The move, one somewhat calculated given the prior contact Henderson had with Werman, paved the way for the Producers to be signed to the Epic Records-associated label, Portrait Records by the producer/A&R agent.
The timing, one would’ve thought, couldn’t have been better. One of the first bands on the Columbia/Epic family of labels to garner regular rotation on the then-fledgling MTV, their songs, while not across the board hits, as Henderson noted earlier, were being hummed by people across the U.S.
Henderson doesn’t disparage what achievements they made, but he admits they didn’t reach their full potential, either. “I put it this way,” he assesses of the early years, “We played pro ball, but we never quite made it to the majors. We played in the equivalent of the pro triple-A leagues. We were pros making records, traveling and playing our own music. But we stayed in cheap hotels and traveled in a Dodge Maxi-Van instead of a tour bus.”
Nonetheless, the band did get a shot, a good shot at the success that is the allure for so many songwriters and musicians, to get their music heard by vast numbers of people. That alone is something for which all the members of the Producers can be grateful. But, with hindsight being 20/20, Henderson does agree there are things he would’ve done differently, starting with himself.
“Oh, yeah, and I'm speaking for myself on this one,” he stresses. “Had I known then ... Ha! … I would have been much more patient and stuck with it for a few more years. We still had a deal, we could've had a future, but my youthful propensity to make big changes without considering the risks — a propensity that had served me OK up till then — failed me and failed the other guys in the band miserably when I quit. That was a terrible mistake at that time. I should've stayed and given at least one more album a shot.”
Henderson says his best memory from the days when the band’s future was unwritten and they were first ascending to some level of success, was returning to his hometown, “playing at the Vogue Theater in Indianapolis where I grew up. All the older players in town whom I had just worshiped growing up were at that gig giving honors and props to us. That was a very good feeling.”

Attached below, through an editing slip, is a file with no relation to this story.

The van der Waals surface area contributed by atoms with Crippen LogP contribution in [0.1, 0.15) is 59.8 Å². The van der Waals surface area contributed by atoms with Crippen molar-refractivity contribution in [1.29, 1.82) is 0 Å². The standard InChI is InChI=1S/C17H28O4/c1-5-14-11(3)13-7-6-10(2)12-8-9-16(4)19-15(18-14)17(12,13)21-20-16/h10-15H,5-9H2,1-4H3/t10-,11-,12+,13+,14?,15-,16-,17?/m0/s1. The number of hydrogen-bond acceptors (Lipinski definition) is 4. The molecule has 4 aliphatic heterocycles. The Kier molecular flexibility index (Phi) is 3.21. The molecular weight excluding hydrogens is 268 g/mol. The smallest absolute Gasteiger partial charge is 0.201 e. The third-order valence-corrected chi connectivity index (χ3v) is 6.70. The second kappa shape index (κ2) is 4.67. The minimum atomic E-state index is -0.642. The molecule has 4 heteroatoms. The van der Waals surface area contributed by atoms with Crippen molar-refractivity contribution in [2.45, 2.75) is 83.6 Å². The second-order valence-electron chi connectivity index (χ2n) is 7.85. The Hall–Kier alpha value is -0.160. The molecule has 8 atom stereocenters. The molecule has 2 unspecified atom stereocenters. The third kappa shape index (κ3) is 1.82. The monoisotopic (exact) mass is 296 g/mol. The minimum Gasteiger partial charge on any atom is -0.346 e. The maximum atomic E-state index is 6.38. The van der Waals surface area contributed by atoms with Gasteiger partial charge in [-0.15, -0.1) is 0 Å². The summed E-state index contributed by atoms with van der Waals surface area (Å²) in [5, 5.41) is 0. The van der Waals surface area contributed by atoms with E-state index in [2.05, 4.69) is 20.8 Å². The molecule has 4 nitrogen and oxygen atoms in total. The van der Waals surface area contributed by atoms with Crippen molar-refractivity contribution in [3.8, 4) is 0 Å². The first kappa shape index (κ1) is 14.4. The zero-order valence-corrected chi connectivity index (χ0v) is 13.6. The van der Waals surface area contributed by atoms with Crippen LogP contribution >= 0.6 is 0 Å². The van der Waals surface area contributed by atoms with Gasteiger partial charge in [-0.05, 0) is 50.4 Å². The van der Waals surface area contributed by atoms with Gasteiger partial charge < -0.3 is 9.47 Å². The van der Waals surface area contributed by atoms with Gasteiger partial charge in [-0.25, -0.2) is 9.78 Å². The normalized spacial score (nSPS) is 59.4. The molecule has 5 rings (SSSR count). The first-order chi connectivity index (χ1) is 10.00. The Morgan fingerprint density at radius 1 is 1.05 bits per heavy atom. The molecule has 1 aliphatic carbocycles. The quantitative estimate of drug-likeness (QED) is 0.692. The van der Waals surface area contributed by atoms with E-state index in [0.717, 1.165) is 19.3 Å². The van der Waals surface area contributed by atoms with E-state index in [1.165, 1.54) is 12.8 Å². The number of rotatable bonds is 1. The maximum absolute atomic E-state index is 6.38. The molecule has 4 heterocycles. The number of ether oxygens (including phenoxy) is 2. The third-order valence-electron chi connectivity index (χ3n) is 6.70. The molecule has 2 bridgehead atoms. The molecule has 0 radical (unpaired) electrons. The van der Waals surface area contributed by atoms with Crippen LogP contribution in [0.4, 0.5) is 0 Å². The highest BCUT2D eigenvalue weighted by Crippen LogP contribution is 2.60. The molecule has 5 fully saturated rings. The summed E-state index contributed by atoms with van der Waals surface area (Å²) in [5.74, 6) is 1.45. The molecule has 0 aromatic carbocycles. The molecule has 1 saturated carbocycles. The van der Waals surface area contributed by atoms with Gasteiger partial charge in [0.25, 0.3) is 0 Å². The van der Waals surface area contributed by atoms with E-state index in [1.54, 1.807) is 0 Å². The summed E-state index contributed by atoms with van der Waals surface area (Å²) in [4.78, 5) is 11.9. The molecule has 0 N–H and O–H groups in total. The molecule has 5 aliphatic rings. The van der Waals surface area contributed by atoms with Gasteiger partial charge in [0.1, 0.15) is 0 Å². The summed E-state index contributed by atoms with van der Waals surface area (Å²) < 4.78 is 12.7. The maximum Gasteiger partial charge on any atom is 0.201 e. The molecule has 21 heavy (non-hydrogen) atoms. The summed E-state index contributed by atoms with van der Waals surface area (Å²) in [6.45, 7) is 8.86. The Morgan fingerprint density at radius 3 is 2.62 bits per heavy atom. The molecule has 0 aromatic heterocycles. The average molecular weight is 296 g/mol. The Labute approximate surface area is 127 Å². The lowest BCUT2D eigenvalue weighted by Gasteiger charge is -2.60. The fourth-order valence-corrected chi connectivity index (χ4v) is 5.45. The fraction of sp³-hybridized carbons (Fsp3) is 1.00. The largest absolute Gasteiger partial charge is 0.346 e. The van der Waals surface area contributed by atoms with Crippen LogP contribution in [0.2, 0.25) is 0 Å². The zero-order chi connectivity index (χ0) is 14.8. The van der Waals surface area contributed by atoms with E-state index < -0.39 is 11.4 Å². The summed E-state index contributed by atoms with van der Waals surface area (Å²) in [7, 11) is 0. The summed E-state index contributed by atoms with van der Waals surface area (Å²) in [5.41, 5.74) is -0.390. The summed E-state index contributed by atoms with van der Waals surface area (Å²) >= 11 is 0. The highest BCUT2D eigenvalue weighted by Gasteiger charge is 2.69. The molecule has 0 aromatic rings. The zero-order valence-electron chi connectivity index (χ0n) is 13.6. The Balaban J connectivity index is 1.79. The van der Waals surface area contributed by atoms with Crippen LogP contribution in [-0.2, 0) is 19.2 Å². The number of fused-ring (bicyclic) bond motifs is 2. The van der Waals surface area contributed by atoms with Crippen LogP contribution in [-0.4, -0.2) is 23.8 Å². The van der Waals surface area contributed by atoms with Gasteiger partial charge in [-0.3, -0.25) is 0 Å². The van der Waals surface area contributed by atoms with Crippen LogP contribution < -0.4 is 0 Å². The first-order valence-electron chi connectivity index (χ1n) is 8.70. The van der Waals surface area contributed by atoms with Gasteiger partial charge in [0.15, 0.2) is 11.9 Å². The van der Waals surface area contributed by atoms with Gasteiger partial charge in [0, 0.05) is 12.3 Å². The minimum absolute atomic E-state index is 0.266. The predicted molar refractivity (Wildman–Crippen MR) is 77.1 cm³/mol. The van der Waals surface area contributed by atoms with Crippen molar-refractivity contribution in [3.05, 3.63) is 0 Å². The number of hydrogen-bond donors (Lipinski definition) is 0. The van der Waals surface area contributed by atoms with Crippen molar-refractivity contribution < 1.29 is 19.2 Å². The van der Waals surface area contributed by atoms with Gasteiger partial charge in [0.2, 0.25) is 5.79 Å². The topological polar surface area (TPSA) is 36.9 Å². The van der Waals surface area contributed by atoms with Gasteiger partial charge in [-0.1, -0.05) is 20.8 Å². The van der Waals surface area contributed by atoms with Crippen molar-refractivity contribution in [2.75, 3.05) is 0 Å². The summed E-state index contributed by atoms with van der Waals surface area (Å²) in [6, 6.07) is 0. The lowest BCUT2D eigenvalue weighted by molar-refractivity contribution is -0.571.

With the good, of course, comes the bad, and for Henderson, and perhaps the rest of the band, that was “having Martha Quinn announce us at MTV’s Second Annual MTV New Year's Eve Rock N’ Roll Ball (1982 - 1983) before we were ready. We had to just play anyway, but I was so hurt and angry. I spent the break screaming at Donnie Graves, our road manager.
Funny, I see footage of that show now, and I really can't even tell that we were so unprepared. But at the time, it just felt like we were cursed.”
As have the other members of the Producers, Henderson continues to play music while balancing a separate professional life. It wasn’t as much intentional, he says, as just life.
“When I quit playing professionally, I had to find somethin,’ so I got into Journalism and then publishing as a copywriter/editor. That moved into digital when the web was very young. I kept with that and now lead a team of digital marketing designers and developers at the University of Wisconsin — Madison. We make WordPress websites and HTML emails for a wide range of university clients. I also teach web design and such at the local community college. I enjoy it a lot, especially the teaching. Both of my parents were teachers, as is my older brother and other cousins. It's in the bones.”
What about music for him now?
“Music used to be my life's passion. I wish I hadn't treated that so carelessly, he admits, “ but life happens, and here I am. For me now, music is a memory and a pleasure. I love to sing. I love to play bass. But I do it now strictly for the pleasure of the experience rather than to accomplish a goal or fulfill a dream or verify a vision of myself.
It’s that pleasure which brings him back to Atlanta once again to play with the three musicians he found solace with so many years ago. Henderson says fans can expect the bulk of their material to be from their first two albums, he pauses, “with a couple of surprises.”
Contact Tony Paris regarding upcoming gigs; noteworthy news, rumor, and innuendo; or, if you just want to say, “Hi,” at firstname.lastname@example.org, as you probably know he doesn’t read messages received on his Facebook account.